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Dateworthy? “Hustlers”

Last modified: September 19, 2019 mmBy Carl Kozlowski
Dateworthy? “Hustlers”

Is “Hustlers” worth a date night? Absolutely NOT.

The film is based on a true story of New York City strippers who hatched a scheme to drug and rob their wealthy Wall Street clients amid the 2008 financial meltdown. It’s well-made but filled with numerous scenes of erotic dancing, ridiculously scanty outfits, and a nasty undertone.

There’s no one to root for.

This is the kind of movie that will make you feel like taking a shower in holy water afterwards and getting right with the Lord.

Jennifer Lopez has built an improbably long-lasting career on a combination of image and legitimately strong acting chops. She brings both to the big screen in her latest movie. “Hustlers” made a strong debut at the box office last weekend.

But unfortunately this movie is a classic example of pandering for popularity.

The main character, Destiny (Constance Wu of “Crazy Rich Asians”) is an Asian-American woman who has just begun this line of work. She’s not really doing so well. She feels awkward.

Desperate friendship

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One night, the emcee welcomes Ramona (Jennifer Lopez) to the stage. Ramona has been in the business for a while and it clearly shows. She walks away with more cash than she can carry. Destiny is immediately drawn to Ramona. She follows her outside to the rooftop for a cigarette.

They begin to quickly bond, and Ramona offers to give Destiny some tips on how to do better.

Pretty soon, Destiny and Ramona work together seamlessly. They rake in thousands of dollars.

Destiny is finally feeling comfortable and independent. She’s able to help her grandmother pay off her debts and rent.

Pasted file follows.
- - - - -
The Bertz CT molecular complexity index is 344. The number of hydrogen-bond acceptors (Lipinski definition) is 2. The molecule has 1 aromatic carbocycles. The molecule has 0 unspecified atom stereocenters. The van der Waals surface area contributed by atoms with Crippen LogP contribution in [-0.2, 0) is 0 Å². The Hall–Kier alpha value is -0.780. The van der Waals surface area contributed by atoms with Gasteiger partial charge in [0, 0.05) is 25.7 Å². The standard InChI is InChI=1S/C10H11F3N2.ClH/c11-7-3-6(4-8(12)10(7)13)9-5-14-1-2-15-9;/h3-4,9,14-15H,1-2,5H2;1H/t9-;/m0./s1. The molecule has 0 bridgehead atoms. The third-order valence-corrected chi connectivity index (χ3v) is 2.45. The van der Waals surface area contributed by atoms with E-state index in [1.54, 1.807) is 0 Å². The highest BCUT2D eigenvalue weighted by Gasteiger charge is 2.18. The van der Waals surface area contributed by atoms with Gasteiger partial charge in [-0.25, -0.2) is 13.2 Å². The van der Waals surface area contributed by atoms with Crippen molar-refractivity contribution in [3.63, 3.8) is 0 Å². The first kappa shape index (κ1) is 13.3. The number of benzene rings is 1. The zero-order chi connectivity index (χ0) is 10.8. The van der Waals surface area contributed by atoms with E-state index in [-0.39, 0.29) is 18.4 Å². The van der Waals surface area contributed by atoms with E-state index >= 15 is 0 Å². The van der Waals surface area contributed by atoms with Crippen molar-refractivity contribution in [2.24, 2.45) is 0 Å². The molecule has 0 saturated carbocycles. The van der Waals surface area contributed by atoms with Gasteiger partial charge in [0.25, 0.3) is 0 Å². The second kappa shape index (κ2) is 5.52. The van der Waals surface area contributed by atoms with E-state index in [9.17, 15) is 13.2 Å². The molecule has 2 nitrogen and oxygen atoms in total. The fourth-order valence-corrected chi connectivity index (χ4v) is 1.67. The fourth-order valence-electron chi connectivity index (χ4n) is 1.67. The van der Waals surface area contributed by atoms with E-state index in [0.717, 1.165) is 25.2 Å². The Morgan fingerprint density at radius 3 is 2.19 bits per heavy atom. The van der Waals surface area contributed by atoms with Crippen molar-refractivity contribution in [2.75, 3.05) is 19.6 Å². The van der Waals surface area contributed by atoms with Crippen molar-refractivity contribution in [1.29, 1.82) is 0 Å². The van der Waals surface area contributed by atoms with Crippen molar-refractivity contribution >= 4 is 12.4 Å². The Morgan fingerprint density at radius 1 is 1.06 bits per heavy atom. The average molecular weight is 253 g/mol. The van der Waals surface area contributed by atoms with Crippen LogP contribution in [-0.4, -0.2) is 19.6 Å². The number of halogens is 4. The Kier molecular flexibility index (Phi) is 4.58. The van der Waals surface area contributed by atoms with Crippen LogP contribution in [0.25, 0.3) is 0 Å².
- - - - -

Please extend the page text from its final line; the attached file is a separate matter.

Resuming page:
However, they never predicted the economic crash of 2008. Because many of their regular clients are Wall Street guys, their clientele begins to dwindle away. The club slows down tremendously. Around this same time, Destiny also finds out she’s pregnant. She has quite a number of reasons to fear the future.

After she and her boyfriend break up, Destiny starts to scramble. She calls some of the men who previously had paid for her life while she was at the club, but it leads nowhere.

At the end of her rope, she returns to the strip club, finding that the new girls have taken on new strategies to earn extra cash.

“Hustler” is based on an illicit scheme

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Soon after returning, Destiny runs into her old friend Ramona.

They share in the struggle, as she finds out that Ramona has been working in retail making minimum wage since the crash. Ramona suggests they “go fishing” and reel in new clientele for the club.

They place themselves in high end bars and restaurants, searching for wealthy looking men, especially those with wedding rings. This plan works for a while. They earn a commission on the money that these men spend, too. That is, until Destiny and Ramona see that other women have adopted the same strategy.